Senate Democrats voted for most of the candidates to be confirmed by a simple majority in 2013, largely due to frustration with Republicans' efforts to keep certain positions open forever – or at least until a Republican moved into the White House.
However, it is logical to treat confirmatory votes differently than votes on legislation. The supposed purpose of a filibuster is to give senators the opportunity to continue debating a legislative proposal until they can agree on whether to adopt that proposal with or without amendments. Unlimited debate means unlimited time to propose changes to a bill. Candidates cannot be changed, however – it's not as if Republicans who protested Mayorka's endorsement introduced an amendment to change Mayorka's views on immigration policy.
Hence, it makes sense that the filibuster should be applied with less force on immutable matters like a confirmation vote.
A similar logic could be applied to state votes. Although there are some controversial issues whenever Congress votes to admit a new state – such as what the state should be called or what its exact boundaries should be – the basic question before the Senate is similar to a confirmatory vote. Washington, DC either becomes a state or it doesn't. There really isn't much room for change in a statehood bill.
Because of this, the Senate could decide to exclude state votes from the filibuster, as well as other matters where the debate is unlikely to change the shape of a legislative proposal in any significant way.
A Congressional Review Act for the Supreme Court
Congress has extensively reviewed the Supreme Court. A 2012 study by Rick Hasen, law professor at the University of California at Irvine, found that between 1975 and 1990, Congress passed "an average of twelve overrides of Supreme Court cases in every two-year term of Congress." (Hasen defines the term "override" to include acts of Congress that "suspend, reverse, or modify a legal interpretative holding of the Supreme Court".)
However, Congress seldom takes part in such a review of the Court's decisions. Hasen's study found that between 2001 and 2012, the number of overwrites fell to just 2.8 per two-year term.
The Supreme Court now has a Republican majority of 6 to 3 with aggressive plans to move American law to the right, despite the American people voting for a Democratic government in the last election cycle. Senate Republicans can filibust almost any bill that seeks to override a court ruling that misinterprets a federal law.
Vanderbilt law professor Ganesh Sitaraman is writing in the Atlantic proposing a solution to this imbalance of power – a type of Congressional review bill for laws that override a Supreme Court decision.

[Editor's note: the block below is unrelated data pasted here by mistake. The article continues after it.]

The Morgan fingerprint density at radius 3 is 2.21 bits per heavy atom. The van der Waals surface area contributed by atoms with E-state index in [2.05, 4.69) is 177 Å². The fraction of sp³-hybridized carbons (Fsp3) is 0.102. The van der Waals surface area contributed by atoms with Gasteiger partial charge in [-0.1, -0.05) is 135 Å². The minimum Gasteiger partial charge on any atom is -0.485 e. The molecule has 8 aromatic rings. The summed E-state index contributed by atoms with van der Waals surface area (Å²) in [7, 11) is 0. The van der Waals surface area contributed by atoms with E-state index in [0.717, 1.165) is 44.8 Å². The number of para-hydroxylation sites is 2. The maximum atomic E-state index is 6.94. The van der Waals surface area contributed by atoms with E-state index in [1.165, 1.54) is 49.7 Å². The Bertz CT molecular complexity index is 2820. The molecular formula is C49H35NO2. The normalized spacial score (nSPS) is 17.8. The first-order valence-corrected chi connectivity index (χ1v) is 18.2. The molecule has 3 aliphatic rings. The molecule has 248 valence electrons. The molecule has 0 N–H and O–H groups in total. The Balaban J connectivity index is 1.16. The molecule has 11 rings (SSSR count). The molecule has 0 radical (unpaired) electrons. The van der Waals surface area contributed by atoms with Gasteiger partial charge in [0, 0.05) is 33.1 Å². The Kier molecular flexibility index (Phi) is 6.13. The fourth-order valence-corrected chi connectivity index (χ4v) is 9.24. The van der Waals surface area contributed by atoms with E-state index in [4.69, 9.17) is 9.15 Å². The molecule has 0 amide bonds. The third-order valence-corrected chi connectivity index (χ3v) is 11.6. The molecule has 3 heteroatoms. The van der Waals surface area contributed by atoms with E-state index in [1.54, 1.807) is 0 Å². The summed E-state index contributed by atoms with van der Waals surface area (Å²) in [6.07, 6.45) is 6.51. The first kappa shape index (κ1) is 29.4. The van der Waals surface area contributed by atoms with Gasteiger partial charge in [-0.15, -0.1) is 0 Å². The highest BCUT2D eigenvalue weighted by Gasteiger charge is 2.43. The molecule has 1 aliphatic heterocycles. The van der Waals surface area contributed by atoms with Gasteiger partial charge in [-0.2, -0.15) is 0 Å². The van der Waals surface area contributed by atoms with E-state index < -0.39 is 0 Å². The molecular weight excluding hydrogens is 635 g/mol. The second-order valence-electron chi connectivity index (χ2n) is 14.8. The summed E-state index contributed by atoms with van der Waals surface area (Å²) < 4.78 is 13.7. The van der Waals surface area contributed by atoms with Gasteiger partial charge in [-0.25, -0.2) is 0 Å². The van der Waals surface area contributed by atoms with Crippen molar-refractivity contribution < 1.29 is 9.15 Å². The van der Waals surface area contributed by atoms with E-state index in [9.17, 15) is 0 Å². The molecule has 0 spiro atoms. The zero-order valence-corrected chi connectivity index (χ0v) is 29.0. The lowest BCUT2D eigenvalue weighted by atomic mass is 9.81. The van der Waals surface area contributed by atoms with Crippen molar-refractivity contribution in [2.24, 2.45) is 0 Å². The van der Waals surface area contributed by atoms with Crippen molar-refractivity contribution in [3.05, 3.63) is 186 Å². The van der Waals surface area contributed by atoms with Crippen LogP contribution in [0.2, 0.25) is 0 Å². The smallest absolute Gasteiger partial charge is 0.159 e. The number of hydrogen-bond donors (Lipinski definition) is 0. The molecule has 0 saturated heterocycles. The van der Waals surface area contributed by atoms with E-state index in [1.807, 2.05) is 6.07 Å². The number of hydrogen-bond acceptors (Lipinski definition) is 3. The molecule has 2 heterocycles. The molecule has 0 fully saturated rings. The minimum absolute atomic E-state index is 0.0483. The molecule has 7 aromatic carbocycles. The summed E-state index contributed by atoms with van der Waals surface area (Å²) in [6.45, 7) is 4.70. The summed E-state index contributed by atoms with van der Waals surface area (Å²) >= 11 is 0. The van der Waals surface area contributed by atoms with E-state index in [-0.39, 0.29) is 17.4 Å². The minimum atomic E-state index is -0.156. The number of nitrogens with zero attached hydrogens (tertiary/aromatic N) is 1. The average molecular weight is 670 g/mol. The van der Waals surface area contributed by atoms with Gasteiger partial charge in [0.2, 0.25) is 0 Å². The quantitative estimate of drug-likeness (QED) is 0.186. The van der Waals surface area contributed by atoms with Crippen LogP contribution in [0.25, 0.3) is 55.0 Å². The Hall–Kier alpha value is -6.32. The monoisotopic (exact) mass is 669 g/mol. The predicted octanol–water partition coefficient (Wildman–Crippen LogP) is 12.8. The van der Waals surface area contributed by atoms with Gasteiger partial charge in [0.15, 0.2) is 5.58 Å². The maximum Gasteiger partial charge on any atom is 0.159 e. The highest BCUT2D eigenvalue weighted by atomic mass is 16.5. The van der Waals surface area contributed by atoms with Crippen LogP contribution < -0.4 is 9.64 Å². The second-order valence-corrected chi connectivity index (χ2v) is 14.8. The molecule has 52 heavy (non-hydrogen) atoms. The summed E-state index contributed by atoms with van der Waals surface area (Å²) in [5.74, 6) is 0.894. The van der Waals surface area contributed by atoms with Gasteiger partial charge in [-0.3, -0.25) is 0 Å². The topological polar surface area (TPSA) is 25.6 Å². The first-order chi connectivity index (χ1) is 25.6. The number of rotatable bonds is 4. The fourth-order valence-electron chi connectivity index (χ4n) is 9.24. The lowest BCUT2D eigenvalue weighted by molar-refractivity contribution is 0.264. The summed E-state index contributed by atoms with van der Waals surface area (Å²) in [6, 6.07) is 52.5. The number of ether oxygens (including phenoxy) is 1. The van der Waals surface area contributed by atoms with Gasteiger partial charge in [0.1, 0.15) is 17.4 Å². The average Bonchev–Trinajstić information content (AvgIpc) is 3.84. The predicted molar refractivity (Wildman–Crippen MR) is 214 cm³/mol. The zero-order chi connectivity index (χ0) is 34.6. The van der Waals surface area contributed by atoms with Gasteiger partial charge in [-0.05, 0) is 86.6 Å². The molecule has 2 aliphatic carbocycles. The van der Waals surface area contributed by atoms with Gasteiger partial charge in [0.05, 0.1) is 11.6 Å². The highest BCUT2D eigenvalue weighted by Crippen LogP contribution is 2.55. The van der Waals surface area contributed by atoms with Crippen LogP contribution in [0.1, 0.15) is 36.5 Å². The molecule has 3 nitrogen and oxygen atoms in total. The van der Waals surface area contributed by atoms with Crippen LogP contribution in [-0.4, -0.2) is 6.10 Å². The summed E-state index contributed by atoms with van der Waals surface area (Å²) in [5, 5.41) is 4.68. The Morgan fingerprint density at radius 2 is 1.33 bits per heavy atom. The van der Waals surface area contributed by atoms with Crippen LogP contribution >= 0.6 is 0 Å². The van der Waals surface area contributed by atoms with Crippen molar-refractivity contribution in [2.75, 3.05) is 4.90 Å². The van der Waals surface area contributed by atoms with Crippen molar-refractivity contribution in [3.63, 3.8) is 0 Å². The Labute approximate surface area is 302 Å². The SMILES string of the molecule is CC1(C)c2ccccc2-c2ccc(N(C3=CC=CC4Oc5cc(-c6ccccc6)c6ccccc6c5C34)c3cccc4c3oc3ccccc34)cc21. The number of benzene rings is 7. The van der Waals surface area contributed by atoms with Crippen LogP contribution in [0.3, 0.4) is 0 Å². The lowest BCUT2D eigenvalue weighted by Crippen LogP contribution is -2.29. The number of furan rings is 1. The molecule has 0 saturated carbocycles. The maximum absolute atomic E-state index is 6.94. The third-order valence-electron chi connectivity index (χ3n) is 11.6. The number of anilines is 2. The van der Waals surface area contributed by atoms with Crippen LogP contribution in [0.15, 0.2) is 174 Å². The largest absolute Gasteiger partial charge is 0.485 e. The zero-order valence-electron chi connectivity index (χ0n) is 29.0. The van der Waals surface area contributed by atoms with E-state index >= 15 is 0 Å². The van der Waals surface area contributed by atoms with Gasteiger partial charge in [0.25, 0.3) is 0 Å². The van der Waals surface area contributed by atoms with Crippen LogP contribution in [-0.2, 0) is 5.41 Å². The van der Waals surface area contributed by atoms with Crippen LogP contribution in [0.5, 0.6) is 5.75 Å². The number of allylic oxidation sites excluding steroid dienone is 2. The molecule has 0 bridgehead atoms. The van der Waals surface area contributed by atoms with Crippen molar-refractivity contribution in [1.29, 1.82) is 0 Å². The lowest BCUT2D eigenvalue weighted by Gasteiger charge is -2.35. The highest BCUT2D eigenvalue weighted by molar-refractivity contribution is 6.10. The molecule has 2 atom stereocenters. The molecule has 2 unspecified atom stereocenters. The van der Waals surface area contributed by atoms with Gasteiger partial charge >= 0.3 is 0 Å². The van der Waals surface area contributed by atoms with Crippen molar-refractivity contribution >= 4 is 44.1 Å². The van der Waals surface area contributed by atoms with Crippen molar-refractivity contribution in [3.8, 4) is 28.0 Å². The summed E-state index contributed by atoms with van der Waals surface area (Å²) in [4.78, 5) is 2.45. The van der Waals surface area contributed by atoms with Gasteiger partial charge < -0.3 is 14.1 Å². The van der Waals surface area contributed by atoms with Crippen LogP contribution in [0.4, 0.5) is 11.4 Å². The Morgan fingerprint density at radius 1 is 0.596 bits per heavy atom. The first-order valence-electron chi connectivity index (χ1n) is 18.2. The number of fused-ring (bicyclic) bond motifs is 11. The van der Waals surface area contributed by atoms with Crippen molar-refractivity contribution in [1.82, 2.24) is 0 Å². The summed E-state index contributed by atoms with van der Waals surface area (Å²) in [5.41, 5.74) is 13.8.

Following Sitaraman's suggestion, "If the Court were to make a judgment on the interpretation of a statute or regulation, Congress would have 30 days to vote on a review process." If Congress voted to start such a process, a special committee would draft law that would override the court's decision. Neither the vote to open the review process nor the vote to pass the legislation of the Special Committee would be subject to a filibuster.
Reduce the power of rogue senators
It takes 60 votes to get most bills through the Senate, but it takes 100 votes to get a lot done quickly. Since unanimous approval is usually the only way to circumvent the lengthy cloture process, a single senator can unilaterally delay most of the votes.
When the Senate's calendar is full, such delays can postpone certain votes indefinitely. If the Senate Majority Leader tries to pass several major bills, approve funds for the coming year, and approve a bevy of candidates at the same time, the Senate may not have 30 hours to approve a Biden Circuit Court Candidate. (Although after the cloture is invoked, the Senate's rules state that "no Senator is entitled to speak in more than an hour on the action, motion, or other matter pending before the Senate" – in other words, the ability of the minority to delay a matter is more limited when only a few Senators attend.)
The need to get all 100 Senators on board to act quickly also creates a perverse incentive for many Senators. Senators like Ted Cruz (R-TX) and Josh Hawley (R-MO) can present themselves as lone warriors ready to stand up for conservative causes that matter to people who watch Fox News or Newsmax when everyone else Senator unanimously approves request. And once a single senator objects to unanimous consent, many of the senator's fellow guerrillas are likely to join the crusade against a bill or nomination so as not to be attacked by the partisan media.
A bipartisan group of senators is reportedly discussing ways to resolve this issue. According to Hill & # 39; s Jordain Carney, these senators are interested in reforms that would result in "clearing bills held by one or two senators".
It is not yet clear whether any specific reform will emerge from these talks, but it would probably not be difficult to draft a new rule that would nullify Cruz or Hawley's power to unilaterally take hostages. For example, instead of requiring unanimous approval for a quick final vote on a matter, the rules could be changed to allow for a quick vote unless a small group of senators – maybe five or ten – oppose such a vote.
This reform would not only accelerate matters that have overwhelming (but not unanimous) support in the Senate. This would also change the incentives for senators who want to inflate their reputation as lone wolves, as it would no longer be possible for a single senator to unilaterally delay progress.
Make it Easier to Break a Filibuster